Sheriff Bryant explains possible implementation of cameras and speed detection devices in school zones at BOC Work Session

Published 1:35 pm Friday, January 14, 2022

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AMERICUS – In addition to the numerous topics that were discussed at the Sumter County Board of Commissioners (BOC) Work Session, Sumter County Sheriff Eric Bryant proposed to the BOC the implementation of cameras/speed detection devices inside school zones throughout the county.

“We have been approached by a company to implement a camera/speed detection device within our school zones,” Bryant told the BOC. “And what this device will allow is to help enforce speed within all of the school zones throughout the county’s jurisdiction.” Bryant went on to say that this system is self-sustained and that the company does everything to include mailing out violation notifications and collecting fees, but all of those are approved by a designated person in the Sheriff’s Office.

“We thought this was an effective and efficient tool to help make sure that people are maintaining appropriate speeds within the school zone,” Bryant said. He added that another added feature of the technology is that these cameras will continue to police these streets 24 hours a day, seven days a week. “The way it was described, we can actually set a limit in the camera system so that if a vehicle is traveling within a school zone outside of school hours exceeding, say 25 miles an hour or more over the posted limit, they will also get a notification about speeding in those areas,” Bryant said. He added that this project has been implemented in neighboring counties and stated that the Sheriff’s Office plans to educate the public about this technology if the BOC approves its implementation.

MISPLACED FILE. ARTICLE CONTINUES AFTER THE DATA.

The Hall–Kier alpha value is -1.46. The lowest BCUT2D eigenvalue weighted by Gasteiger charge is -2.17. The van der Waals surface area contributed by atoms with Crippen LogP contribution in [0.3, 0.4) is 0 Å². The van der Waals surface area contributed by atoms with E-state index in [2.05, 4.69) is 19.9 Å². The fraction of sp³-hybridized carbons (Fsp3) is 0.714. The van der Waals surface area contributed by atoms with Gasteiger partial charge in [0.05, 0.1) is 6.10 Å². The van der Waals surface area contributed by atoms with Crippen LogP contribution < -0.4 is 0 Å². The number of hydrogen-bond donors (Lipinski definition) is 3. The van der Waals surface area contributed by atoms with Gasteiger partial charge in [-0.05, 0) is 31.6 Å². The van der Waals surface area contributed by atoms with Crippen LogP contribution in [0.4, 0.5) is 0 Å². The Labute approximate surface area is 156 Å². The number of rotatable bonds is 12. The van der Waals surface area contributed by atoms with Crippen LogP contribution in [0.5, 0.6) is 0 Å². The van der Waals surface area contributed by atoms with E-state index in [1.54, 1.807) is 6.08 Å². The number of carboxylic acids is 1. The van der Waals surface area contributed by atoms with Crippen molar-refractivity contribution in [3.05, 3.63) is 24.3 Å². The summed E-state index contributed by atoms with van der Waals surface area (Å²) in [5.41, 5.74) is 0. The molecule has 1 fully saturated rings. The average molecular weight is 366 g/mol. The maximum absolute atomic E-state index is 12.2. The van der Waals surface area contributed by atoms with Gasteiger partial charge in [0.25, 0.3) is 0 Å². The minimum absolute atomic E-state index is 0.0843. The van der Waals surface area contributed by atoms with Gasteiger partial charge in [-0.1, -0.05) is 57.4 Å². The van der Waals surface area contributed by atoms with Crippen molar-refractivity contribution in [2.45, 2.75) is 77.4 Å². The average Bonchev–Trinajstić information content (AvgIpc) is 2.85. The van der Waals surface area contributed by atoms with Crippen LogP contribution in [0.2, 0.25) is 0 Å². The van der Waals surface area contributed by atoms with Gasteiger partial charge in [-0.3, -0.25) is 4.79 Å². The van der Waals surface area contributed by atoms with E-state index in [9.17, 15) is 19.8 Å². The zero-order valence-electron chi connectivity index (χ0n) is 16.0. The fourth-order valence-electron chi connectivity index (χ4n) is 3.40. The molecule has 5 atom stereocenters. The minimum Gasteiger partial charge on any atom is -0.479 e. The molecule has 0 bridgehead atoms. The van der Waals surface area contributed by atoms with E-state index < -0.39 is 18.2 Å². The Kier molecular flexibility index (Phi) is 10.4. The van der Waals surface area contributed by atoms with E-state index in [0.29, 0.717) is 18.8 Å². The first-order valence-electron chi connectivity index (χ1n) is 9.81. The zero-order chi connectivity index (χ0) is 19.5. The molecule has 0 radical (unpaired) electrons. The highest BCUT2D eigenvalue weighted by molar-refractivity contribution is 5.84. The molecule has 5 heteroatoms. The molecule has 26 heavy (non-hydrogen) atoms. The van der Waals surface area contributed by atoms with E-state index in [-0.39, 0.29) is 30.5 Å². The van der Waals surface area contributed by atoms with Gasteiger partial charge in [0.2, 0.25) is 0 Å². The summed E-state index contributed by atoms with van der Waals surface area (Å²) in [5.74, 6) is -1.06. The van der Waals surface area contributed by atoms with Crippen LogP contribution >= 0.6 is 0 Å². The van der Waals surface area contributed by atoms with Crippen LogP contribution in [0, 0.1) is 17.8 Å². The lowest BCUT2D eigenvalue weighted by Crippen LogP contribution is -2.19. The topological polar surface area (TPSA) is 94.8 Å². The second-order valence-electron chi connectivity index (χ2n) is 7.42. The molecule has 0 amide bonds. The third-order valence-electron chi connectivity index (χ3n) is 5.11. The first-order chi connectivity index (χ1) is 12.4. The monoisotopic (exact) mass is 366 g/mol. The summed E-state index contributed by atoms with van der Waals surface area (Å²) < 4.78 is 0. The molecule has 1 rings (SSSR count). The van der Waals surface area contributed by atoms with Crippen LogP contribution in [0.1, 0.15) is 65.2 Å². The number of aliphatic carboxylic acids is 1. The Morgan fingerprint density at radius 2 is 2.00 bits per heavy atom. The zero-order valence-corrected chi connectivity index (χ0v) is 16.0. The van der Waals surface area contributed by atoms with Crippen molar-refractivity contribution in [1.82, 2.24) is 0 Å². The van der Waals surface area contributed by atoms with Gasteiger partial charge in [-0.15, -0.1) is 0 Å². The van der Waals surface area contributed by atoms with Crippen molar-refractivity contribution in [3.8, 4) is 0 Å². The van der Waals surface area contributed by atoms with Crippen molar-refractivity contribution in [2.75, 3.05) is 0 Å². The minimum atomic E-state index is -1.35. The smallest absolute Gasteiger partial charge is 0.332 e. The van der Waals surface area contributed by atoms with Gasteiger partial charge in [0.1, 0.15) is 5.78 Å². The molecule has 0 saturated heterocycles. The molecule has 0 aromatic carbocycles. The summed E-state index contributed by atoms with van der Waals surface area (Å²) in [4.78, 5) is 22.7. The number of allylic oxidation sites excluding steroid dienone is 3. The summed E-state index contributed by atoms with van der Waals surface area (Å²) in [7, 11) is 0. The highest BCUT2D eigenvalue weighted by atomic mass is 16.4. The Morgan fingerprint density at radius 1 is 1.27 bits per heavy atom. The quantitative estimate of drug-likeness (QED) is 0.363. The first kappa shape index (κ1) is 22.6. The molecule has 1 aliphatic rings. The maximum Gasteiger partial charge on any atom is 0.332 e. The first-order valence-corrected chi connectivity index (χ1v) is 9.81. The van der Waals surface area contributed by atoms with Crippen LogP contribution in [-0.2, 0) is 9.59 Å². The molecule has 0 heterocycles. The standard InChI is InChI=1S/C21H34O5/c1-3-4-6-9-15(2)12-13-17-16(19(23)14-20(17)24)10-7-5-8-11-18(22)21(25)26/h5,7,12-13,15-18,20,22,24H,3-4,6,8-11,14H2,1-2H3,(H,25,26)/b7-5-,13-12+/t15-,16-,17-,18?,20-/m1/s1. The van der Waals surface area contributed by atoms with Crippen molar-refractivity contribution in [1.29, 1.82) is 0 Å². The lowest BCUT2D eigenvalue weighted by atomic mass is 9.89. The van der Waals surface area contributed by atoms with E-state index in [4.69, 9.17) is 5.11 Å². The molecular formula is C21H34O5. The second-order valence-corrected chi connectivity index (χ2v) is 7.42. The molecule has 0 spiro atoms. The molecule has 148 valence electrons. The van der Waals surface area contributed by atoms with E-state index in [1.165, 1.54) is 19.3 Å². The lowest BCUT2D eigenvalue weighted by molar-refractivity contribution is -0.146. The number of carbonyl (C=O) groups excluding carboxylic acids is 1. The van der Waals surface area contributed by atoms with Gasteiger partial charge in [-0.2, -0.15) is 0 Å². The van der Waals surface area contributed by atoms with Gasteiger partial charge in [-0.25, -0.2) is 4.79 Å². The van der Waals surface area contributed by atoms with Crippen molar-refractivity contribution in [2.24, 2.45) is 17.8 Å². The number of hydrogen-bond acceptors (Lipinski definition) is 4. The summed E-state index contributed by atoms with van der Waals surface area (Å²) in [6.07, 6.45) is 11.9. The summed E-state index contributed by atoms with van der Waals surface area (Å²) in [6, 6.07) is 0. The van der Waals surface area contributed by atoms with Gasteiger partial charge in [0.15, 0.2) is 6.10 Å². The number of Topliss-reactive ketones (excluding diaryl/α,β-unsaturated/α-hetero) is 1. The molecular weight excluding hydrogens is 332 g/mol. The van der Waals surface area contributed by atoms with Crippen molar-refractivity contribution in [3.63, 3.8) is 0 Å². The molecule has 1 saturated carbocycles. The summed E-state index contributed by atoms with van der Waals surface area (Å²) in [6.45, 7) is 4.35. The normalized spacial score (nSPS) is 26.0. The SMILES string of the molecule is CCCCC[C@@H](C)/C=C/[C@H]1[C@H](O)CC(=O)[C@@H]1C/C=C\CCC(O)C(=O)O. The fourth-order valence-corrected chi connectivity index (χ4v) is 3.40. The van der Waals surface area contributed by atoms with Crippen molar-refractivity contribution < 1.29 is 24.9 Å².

“At this time, we are recommending that you all review that ordinance and if there is an agreement to approve the ordinance for implementation of the speed and camera device within our school zones,” Bryant told the BOC.

Board Chairman Mark Waddell asked Bryant if the company that came up with the system takes a cut of the fees that are charged to violators and Bryant replied that this is correct. “That’s how they make their profit,” Bryant said.

The actual ordinance that Bryant was referring to is stated like this:


  • New Article IV Section 104 through Section 109 of Chapter 66 of the Code of Ordinances of Sumter County, Georgia to enact provisions pertaining to the use of automated traffic enforcement safety systems in school zones located within unincorporated Sumter County; To repeal existing ordinances; To provide an effective date and for other purposes.


Waddell stated that County Attorney Kimberly Reid has not had a chance to review it and that the BOC would like to take more time to look at the proposed implementation and then carry it forward to the regular meeting next Tuesday.

Bryant replied that he is fine with the BOC reviewing the proposal.